No doubt Nato will find this explanation inadequate, but I think it does correspond to the commonsense views of ordinary prephilosophical people, and that those views are based on a foundational intuition of free will which is epistemically deeper, as it were, than any of the inductive evidence by which we form a picture of the physical world. I don't think any prephilosophical person doubts it, and I don't think any philosopher can really succeed in eradicating this belief either; it is as practically ineradicable as the ontological distinction between persons and things, of which it is a part. And yet I don't like to make this kind of argument. Arguments about foundational intuitions and common sense and what prephilosophical people think inevitably have a sort of bullying tone, for what can one's interlocutor say?

Froclown suggests that accountability is all about social control: punishments affect people's behavior, that's why we have praise and blame. This is not true: we hold accountable, we praise and blame, strangers who we'll never meet again, and even the dead, whose incentives cannot be affected. The use of praise and blame for social control is a special case or even perhaps a corruption of our general habit of moral judgments.

Just because the existence of choice is a foundational intuition-- foundational, at any rate, compared to a highly *a posteriori* belief like the existence of a physical world with generally deterministic laws-- doesn't mean it's simple or unproblematic.

Nicotine is an interesting case, and can stand in for a whole class of other cases. If time is a continuum, then I can choose not to smoke at 6:00:00 p.m., and again at 6:00:01 p.m., and 6:00:02 p.m., and so on, 3,600 times, and I'll still only have passed a single hour. Can I choose *not* to smoke, not at this or that second, but *in general*? But even if at time t I make a resolution never to smoke again, I can reverse that resolution at time t+1. This is why temptation can be such an agony: one is forced to make the difficult choice not once, not a thousand times, but infinitely, and a single wrong choice will defeat a hundred thousand right ones. It's impossible-- or is there some way to make a permanent choice, to alter one's character so that the choice went away.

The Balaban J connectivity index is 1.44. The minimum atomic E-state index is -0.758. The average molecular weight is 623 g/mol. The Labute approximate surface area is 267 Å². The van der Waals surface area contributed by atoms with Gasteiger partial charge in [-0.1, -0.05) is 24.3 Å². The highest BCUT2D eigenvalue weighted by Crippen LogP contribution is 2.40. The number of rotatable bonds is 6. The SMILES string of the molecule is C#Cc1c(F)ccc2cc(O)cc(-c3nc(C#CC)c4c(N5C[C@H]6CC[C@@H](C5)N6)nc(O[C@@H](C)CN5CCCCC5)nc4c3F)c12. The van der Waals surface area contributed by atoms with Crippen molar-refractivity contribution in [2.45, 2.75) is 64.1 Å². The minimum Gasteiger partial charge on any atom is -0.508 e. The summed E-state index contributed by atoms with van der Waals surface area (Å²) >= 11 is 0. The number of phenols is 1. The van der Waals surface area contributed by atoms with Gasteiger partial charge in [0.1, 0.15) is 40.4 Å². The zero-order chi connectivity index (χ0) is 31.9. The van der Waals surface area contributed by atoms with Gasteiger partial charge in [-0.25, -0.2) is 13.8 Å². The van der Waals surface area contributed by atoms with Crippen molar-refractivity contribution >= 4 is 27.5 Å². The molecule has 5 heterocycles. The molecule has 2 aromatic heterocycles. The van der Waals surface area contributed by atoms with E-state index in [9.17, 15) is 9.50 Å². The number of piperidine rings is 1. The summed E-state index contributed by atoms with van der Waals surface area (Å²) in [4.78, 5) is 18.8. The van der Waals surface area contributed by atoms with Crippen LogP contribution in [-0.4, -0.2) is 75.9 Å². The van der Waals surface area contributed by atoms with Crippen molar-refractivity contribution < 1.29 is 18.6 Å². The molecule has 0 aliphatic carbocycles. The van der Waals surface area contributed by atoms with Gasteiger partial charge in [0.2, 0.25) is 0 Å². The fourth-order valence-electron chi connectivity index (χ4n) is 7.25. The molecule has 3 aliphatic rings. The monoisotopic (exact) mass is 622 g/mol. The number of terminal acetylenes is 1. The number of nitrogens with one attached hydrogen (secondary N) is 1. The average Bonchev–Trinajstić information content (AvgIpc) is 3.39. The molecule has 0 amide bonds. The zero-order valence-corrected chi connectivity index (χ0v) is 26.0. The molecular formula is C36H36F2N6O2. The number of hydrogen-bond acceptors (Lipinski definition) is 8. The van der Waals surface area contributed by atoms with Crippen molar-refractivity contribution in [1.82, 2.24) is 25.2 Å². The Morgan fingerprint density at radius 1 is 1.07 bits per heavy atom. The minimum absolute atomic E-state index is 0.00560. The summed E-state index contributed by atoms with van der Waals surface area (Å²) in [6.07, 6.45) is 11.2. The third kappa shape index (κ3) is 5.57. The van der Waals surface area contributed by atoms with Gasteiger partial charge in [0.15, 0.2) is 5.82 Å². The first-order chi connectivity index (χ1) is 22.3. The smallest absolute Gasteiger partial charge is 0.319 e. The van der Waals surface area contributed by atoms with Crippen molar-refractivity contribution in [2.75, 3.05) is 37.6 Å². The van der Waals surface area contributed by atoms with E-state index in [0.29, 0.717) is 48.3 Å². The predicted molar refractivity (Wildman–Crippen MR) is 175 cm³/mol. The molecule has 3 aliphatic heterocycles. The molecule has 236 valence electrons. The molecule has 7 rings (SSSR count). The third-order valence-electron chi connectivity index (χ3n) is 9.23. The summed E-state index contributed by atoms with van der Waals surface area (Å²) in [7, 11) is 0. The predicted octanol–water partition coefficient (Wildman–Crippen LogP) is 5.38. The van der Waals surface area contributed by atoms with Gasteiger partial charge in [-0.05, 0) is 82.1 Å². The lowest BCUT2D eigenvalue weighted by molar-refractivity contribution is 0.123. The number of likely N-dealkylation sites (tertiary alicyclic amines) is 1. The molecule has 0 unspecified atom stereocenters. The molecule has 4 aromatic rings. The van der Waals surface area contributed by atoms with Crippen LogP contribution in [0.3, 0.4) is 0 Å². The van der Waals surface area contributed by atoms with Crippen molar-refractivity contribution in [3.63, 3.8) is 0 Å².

I think my wife got trapped in that situation. She could decide not to leave me this day, and the next, and the next, but she didn't know how to transcend the choice, to make a permanent decision.

If someone is trapped in a situation of temptation, and they don't know how to transcend it, is it realistic to expect them to make the choice of resisting the temptation an infinite number of times? Do they really have the option of resisting the temptation? As I said, it's not unproblematic.


our "habit" of passing moral judgments on the actions of others, has less to do with our desire to control them, and more to do with re-enforcing out own moral values, and codes of behavior.

If I denounce a murderer, I devalue him, his behavior, and what I do symbolically to the image of a man, is reflected in myself, I also degrade those behaviors in myself.

Also, social judgments help to encourage certain ethical codes and ideas and discourage others, in the community at large.

When we devalue some criminal on the news, it's the same process by which we devalue criminals in out midsts, and the alienation and shame associated with those behaviors serves as a detourant as well as coercion to stop those behaviors which are anti-social. These sorts of moral judgments that preserve the community are not intentionality set up however.

Religion comes on the scene when the laws that govern this socializing are studied and intentionally perverted to the aims of the clergy, politics is the same thing by natural rather than supernatural posturing.

True freedom, means freedom from all who would twist and manipulate images to control behavior.


Now *that* sounds fairly anarchist, froclown.


"However, if I am reducible to molecules and my action is as determined as a billiard ball, then I actually *could not* have saved the baby; my action was determined"

In what ways is a person reducible to molecules? Certainly we're composed of them, but it would seem that the properties of molecules do not exhaust the properties and behaviors of things they construct. It would be a classic fallacy of composition, but of course, Nathan intends to make no such move. After all, many entities have higher order properties (e.g. tensile strength of hemp rope) and behaviors (e.g. windmills swinging to face the wind and spinning) without having any moral currency like responsibility (in the agent sense) or will.